ï»¿A War Song to Englishmen (By William Blake)
Prepare, prepare the iron helm of war, - jambus, anapaest, jambus, jambus
Bring forth the lots, cast in the spacious orb;
Th' Angel of Fate turns them with mighty hands,
And casts them out upon the darken'd earth!
Prepare your hearts for Death's cold hand! prepare
Your souls for flight, your bodies for the earth;
Prepare your arms for glorious victory;
Prepare your eyes to meet a holy God!
Whose fatal scroll is that? Methinks 'tis mine!
Why sinks my heart, why faltereth my tongue?
Had I three lives, I'd die in such a cause,
And rise, with ghosts, over the well-fought field.
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William BlakeÂ (28 November 1757Â â€“ 12 August 1827) was an English poet, painter and printmaker. Largely unrecognised during his lifetime, Blake is now considered a seminal figure in the history of the poetry and visual arts of theÂ Romantic Age.Â
This poem is from the Poetical Sketches. ThisÂ is the first collection ofÂ poetryÂ andÂ proseÂ byÂ William Blake, written between 1769 and 1777. The book was never published for the public, with copies instead given as gifts to friends of the author and other interested parties.Â The ballad 'A War Song to Englishmen' is usually interpreted as forming a part ofÂ Edward the Third, perhaps written by Blake to be inserted later. Specifically, the poem is seen as the second song of the minstrel, whose first song closes the fragment with a passionate evocation ofÂ Brutus of Troy, supposed founder of Britain. "War Song" continues to urge troops to battle and, like the minstrel's first song, is usually interpreted as parody and an ironic celebration ofÂ patrioticÂ bloodlust.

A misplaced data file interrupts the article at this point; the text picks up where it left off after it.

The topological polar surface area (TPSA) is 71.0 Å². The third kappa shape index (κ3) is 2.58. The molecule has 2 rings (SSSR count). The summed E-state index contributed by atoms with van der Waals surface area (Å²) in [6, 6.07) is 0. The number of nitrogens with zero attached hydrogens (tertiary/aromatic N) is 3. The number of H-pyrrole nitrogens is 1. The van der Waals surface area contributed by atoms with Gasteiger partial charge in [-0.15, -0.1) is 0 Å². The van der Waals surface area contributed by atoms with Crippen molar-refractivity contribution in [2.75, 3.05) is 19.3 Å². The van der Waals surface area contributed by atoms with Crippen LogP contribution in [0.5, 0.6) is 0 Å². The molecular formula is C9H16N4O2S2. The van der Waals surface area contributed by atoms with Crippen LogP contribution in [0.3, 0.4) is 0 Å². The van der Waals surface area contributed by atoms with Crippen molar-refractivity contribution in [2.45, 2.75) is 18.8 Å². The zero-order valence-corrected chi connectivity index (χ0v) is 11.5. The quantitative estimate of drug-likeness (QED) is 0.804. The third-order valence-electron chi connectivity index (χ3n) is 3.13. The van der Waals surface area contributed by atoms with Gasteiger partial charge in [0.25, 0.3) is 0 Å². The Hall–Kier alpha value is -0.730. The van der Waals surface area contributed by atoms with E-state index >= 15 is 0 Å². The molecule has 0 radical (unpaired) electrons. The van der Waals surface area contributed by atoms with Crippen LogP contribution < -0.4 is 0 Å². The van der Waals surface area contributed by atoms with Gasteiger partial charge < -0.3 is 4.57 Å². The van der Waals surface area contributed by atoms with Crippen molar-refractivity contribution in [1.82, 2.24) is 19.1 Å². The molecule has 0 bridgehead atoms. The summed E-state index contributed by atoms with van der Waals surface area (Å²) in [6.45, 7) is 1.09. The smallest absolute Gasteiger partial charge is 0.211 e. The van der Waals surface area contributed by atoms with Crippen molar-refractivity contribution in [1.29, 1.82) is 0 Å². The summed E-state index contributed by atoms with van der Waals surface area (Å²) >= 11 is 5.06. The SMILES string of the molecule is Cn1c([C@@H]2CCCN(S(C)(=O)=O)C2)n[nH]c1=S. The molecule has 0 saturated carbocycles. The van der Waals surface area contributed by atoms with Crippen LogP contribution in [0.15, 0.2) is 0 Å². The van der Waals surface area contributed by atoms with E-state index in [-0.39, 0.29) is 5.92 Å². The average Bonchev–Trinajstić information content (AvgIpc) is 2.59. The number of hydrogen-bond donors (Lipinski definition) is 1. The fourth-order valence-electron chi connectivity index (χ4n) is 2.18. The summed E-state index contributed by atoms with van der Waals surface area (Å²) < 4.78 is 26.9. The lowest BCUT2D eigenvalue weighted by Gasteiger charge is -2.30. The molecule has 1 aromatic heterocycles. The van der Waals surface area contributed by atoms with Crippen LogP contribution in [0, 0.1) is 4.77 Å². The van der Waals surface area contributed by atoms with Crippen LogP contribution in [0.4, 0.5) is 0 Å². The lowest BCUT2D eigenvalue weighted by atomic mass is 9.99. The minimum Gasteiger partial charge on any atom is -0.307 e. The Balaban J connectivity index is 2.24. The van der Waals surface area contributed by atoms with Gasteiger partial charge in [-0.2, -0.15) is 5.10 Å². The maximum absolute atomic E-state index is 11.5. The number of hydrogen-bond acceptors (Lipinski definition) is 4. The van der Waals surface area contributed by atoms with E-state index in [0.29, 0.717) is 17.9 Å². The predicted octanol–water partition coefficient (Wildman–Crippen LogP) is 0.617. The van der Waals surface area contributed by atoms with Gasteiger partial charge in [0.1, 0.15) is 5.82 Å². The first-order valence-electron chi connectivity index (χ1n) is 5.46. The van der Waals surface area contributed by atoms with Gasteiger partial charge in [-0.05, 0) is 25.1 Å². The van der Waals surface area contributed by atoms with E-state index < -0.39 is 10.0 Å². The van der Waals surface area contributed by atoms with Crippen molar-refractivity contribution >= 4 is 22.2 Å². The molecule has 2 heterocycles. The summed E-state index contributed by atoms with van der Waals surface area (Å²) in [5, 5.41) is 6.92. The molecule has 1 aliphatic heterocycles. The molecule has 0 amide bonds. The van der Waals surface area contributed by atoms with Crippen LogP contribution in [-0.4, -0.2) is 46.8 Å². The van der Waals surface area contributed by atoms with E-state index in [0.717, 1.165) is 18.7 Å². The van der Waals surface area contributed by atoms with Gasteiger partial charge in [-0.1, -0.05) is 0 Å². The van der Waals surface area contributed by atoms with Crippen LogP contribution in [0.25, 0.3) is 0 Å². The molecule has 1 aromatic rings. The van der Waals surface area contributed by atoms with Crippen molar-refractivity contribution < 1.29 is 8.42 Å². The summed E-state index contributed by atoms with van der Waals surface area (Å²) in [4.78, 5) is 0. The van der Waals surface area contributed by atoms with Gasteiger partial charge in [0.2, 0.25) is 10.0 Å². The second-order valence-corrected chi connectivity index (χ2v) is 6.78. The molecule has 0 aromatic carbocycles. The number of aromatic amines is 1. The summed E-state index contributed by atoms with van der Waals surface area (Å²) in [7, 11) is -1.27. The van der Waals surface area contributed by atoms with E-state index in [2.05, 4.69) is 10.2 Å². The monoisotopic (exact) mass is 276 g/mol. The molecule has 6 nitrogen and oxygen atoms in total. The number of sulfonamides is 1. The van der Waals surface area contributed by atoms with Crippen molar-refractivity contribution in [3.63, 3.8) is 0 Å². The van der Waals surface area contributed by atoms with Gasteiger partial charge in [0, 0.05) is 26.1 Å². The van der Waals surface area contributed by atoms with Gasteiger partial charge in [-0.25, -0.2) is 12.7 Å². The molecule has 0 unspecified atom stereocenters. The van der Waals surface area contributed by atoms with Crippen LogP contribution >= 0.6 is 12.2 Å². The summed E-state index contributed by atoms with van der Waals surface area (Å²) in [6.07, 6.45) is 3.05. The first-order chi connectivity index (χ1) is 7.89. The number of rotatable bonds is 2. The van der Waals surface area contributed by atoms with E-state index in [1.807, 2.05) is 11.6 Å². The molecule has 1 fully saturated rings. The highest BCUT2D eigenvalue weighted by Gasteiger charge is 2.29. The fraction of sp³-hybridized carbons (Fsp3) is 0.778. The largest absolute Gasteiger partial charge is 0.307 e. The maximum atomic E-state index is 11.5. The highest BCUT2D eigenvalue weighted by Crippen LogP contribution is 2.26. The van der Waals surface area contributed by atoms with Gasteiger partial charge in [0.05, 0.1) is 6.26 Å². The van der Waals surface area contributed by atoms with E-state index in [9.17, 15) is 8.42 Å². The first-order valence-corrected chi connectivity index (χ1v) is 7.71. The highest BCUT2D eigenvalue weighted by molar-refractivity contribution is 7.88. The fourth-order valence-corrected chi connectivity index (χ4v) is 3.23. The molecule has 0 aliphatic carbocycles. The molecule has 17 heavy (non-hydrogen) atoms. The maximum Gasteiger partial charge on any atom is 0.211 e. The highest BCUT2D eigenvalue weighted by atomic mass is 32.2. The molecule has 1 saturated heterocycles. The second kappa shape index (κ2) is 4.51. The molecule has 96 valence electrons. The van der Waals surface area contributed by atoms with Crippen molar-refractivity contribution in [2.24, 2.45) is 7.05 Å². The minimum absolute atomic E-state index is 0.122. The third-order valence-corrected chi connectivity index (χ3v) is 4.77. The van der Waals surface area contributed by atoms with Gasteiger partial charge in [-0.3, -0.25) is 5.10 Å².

What is still unclear by the end of the song is why the tyrannical Kings of old England are there to â€œwelcomeâ€ the rebels. Perhaps this is representative of Blakeâ€™s difficulty with deciding life over freedom. Regardless, the fate of the soldiers reaches beyond Englandâ€™s history anyhow and is subtly intended for all mankind. Overall, the verse is dignified with patriotism for all humankind, however ironic his patriotism to his own country may appear.
In the end, â€œA War Song to Englishmenâ€ is an uncharacteristic poem in the Blake canon. A direct call of patriotic duty, it is as obvious in meaning as it appears. It is a general call to war of his countrymen, only...